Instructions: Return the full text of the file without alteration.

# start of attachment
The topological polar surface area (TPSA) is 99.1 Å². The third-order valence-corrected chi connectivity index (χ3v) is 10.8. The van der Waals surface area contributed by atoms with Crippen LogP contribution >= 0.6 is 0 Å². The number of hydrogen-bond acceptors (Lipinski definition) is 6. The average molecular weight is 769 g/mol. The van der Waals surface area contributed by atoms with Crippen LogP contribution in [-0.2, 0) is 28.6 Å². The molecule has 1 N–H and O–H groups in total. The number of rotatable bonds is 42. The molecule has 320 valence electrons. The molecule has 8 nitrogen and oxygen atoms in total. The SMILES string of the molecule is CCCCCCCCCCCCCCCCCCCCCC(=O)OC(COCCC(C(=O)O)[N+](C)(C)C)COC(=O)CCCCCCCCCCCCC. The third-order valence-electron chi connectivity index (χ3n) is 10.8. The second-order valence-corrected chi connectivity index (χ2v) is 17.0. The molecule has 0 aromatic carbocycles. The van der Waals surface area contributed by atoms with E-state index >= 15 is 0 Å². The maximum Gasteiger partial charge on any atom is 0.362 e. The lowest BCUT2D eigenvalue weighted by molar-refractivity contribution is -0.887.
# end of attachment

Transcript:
The topological polar surface area (TPSA) is 99.1 Å². The third-order valence-corrected chi connectivity index (χ3v) is 10.8. The van der Waals surface area contributed by atoms with Crippen LogP contribution >= 0.6 is 0 Å². The number of hydrogen-bond acceptors (Lipinski definition) is 6. The average molecular weight is 769 g/mol. The van der Waals surface area contributed by atoms with Crippen LogP contribution in [-0.2, 0) is 28.6 Å². The molecule has 1 N–H and O–H groups in total. The number of rotatable bonds is 42. The molecule has 320 valence electrons. The molecule has 8 nitrogen and oxygen atoms in total. The SMILES string of the molecule is CCCCCCCCCCCCCCCCCCCCCC(=O)OC(COCCC(C(=O)O)[N+](C)(C)C)COC(=O)CCCCCCCCCCCCC. The third-order valence-electron chi connectivity index (χ3n) is 10.8. The second-order valence-corrected chi connectivity index (χ2v) is 17.0. The molecule has 0 aromatic carbocycles. The van der Waals surface area contributed by atoms with E-state index >= 15 is 0 Å². The maximum Gasteiger partial charge on any atom is 0.362 e. The lowest BCUT2D eigenvalue weighted by molar-refractivity contribution is -0.887.